The job market is consistently evolving, so there’s no better time to get your students discovering their career paths than the present. Larry Bernstein explains.
Over the span of the pandemic, there have been countless articles and reports about the rise in teen anxiety and depression. We saw many students continue to learn online in the 2020/21 school year, leaving them home and isolated from their friends. As the 2021/22 school year is underway—hoping to bring more normalcy for students—one question that needs to be answered is how to motivate students. One piece of the puzzle for getting students excited is introducing career exploration.
That’s right—by exploring career paths, students can focus on their future rather than being mired in the challenges that they may be facing (or have faced) in the present. As students learn about careers and discover a career path they can imagine themselves on, it’s inspiring and a reason for hope. “Individuals who naturally have vivid imaginations and are optimistic tend to have better skills in managing life’s stressors and dealing with triggering events,” says Haley Neidich, a mental health professional.
So by exploring career paths in the classroom, teachers are helping students with their mental health, preparing them for the future, and generating excitement about classroom learning. With all these benefits, the question is, what can educators do to get students excited about creating their career paths?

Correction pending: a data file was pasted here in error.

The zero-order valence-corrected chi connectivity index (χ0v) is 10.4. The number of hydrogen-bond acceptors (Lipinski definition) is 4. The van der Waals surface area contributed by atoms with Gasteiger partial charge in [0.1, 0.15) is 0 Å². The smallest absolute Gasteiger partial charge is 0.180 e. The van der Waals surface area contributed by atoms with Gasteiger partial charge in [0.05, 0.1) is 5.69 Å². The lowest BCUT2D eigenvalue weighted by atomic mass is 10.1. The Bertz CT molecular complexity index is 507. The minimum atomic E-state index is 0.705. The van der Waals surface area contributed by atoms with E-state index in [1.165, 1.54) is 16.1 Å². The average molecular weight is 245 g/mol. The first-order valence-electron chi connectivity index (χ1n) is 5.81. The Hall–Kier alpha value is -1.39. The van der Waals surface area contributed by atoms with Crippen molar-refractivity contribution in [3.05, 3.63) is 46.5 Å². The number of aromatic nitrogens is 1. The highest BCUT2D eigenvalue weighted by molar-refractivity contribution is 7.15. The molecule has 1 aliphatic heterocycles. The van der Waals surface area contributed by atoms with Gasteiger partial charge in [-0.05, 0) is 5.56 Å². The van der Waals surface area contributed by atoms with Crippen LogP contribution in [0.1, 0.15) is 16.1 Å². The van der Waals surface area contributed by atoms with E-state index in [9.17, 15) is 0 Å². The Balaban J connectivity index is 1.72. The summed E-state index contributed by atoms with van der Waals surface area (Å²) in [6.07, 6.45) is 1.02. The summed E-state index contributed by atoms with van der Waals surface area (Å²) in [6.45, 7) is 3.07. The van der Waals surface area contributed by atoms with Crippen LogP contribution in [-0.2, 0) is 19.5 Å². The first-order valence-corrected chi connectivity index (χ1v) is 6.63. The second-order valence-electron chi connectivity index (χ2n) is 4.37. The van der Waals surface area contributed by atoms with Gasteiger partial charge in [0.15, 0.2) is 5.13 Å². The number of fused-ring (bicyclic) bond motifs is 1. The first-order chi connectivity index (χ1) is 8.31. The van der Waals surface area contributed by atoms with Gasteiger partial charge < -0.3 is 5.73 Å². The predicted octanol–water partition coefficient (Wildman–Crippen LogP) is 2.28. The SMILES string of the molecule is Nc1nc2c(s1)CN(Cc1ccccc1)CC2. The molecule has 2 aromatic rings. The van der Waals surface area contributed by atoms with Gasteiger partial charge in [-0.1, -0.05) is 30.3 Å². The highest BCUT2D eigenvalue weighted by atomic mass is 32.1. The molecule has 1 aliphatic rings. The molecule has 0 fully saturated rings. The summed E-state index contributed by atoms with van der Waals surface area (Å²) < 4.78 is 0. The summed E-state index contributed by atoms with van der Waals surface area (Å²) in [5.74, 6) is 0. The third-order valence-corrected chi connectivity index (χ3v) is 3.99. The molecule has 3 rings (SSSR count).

Make the Career Path Realistic
While all roads may lead to home, every career path is personal. Simply pigeonholing students leads to resentment and frustration. On the other hand, young people appreciate the opportunity to express their individuality and the freedom to discover and express their skills and interests. Therefore, when teachers empower students to discover their career paths based on their skills and interests, they will be more engaged in the career exploration process. The entire process is more realistic.
This process starts with students discovering their interests and abilities and what career that is related to them. After all, a viable career path that is bound to excite students will incorporate their interests. Therefore, Xello’s Matchmaker asks students about their likes and dislikes and then suggests careers based on their interests. It considers different working conditions, students’ post-high school plans, and more. The system then suggests career matches and career clusters.
The system also suggests classes for students to take. These suggestions help students recognize there are steps along the career path – it’s not simply a destination. And those steps start in the classroom, not in some distant future. By recognizing they are working towards their future while in school, students feel a greater sense of purpose in the classroom. The information taught in the classroom is not some mumbo jumbo that leaves students wondering, do I need to know this? The clear answer is yes! It’s about their future work, and it will give them the knowledge that will help them in their job.